The slurry reactor employing the supported, treated catalyst systems of the present invention is capable of producing greater than 2000 lbs of polymer per hour (907 Kg/hr), and greater than 5000 lbs/hr (2268 Kg/hr) in another exemplary embodiment, and greater than 10,000 lbs/hr (4540 Kg/hr) in yet another exemplary embodiment. In another exemplary embodiment, the slurry reactor used in the process of the invention produces greater than 15,000 lbs of polymer per hour (6804 Kg/hr), and from 25,000 lbs/hr (11,340 Kg/hr) to 100,000 lbs/hr (45,500 Kg/hr) in yet another exemplary embodiment.

In one exemplary embodiment of the process of the invention, the slurry or gas phase process is operated in the presence of a supported, treated catalyst system of the present invention and in the absence of, or essentially free of, any scavengers, such as triethylaluminum, trimethylaluminum, tri-isobutylaluminum and tri-n-hexylaluminum and diethyl aluminum chloride, dibutyl zinc and the like. As used herein, the phrase “essentially free” will be understood to mean that these compounds are not deliberately added to the reactor or any reactor components, and if present, are present to less than 1 ppm in the reactor.

In another exemplary embodiment, one or all of the catalyst components that make up the supported, treated catalyst system of the present invention are combined with up to 10 wt % of a metal stearate, (preferably an aluminum stearate, more preferably aluminum distearate) based upon the weight of the supported, treated catalyst systems (or its components), and the stearate. In an alternate embodiment, a solution of the metal stearate is fed into the reactor. In another exemplary embodiment, the metal stearate is mixed with the catalyst and fed into the reactor separately. These agents may be mixed with the catalyst or may be fed into the reactor in a solution or a slurry with or without the supported, treated catalyst system or its components. More information on using aluminum stearate type additives may be found in U.S. patent application Ser. No. 09/113,261, filed Jul. 10, 1998.

As noted above, the polymerization process of the present invention may be carried out by using a solution process. Examples of solution processes are described in, for example, U.S. Pat. Nos. 4,271,060, 5,001,205, 5,236,998, and 5,589,555.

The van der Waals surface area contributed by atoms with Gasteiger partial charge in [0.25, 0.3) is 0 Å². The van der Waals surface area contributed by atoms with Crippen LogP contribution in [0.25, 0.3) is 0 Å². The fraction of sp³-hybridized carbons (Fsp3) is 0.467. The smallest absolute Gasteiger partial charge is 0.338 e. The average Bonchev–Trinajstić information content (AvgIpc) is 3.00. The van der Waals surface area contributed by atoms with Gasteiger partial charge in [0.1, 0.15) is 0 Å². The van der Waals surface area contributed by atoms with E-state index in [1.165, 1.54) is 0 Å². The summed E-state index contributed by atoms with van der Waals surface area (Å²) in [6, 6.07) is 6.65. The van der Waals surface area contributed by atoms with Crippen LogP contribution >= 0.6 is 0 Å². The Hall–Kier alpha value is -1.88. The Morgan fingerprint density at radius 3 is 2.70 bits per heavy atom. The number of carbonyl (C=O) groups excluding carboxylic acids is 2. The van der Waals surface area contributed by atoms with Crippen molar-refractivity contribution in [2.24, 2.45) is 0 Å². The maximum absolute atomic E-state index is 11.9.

By treating a supported, bimetallic catalyst system with at least one MAO-activatable compound, a supported, treated catalyst system of the present invention may be provided which demonstrates increased productivity when used in a polymerization process. In one exemplary embodiment, the productivity of the supported, treated catalyst system of the present invention is up to 25% greater than the productivity of a typical supported bimetallic catalyst system; in another exemplary embodiment, the productivity of the supported, treated catalyst system of the present invention is more than 25% greater than the productivity of a typical supported bimetallic catalyst system. In an exemplary embodiment, the supported, treated catalyst composition of the present invention has a productivity greater than 4,500 grams of polymer per gram of catalyst per hour, preferably greater than 5,000 grams of polymer per gram of catalyst per hour, more preferably greater than 6,000 grams of polymer per gram of catalyst per hour, and still more preferably greater than 7,000 grams of polymer per gram of catalyst per hour.

Furthermore, the treatment of the supported, bimetallic catalyst with at least one MAO-activatable compound to form a supported, treated catalyst system of the present invention leads to increased MAO efficiency when the supported, treated catalyst system of the present invention is used in a polymerization process. Generally, the supported treated catalyst system of the present invention has a greater MAO efficiency than that of a typical supported, bimetallic catalyst. In one exemplary embodiment, the supported, treated catalyst system of the present invention has an MAO efficiency that is up to 50% greater than that of a typical supported bimetallic catalyst. In another exemplary embodiment, the supported, treated catalyst system of the present invention has an MAO efficiency that is up to 100% greater than that of a typical supported bimetallic catalyst. In still another exemplary embodiment, the supported, treated catalyst system of the present invention has an MAO efficiency that is up to 150% greater than that of a typical supported bimetallic catalyst. In one exemplary embodiment, the supported, treated catalyst composition of the present invention has a MAO efficiency of at least 1,100 grams of polymer produced per mmol aluminum on the supported, treated catalyst per hour. In another exemplary embodiment, the supported, treated catalyst composition has a MAO efficiency of at least 2,000 grams of polymer produced per mmol aluminum on the supported, treated catalyst per hour.

Compounding, Processing and Articles Therefrom

The polyolefins of the present invention may be blended with additives to form compositions that can then be used in articles of manufacture. Those additives include antioxidants, nucleating agents, acid scavengers, plasticizers, stabilizers, anticorrosion agents, blowing agents, other ultraviolet light absorbers such as chain-breaking antioxidants, quenchers, antistatic agents, slip agents, pigments, dyes and fillers and cure agents, such as peroxide. These and other common additives in the polyolefin industry may be present in polyolefin compositions from 0.01 to 50 wt % in one exemplary embodiment, and from 0.1 to 20 wt % in another exemplary embodiment, and from 1 to 5 wt % in yet another exemplary embodiment, wherein a desirable range may comprise any combination of any upper wt % limit with any lower wt % limit.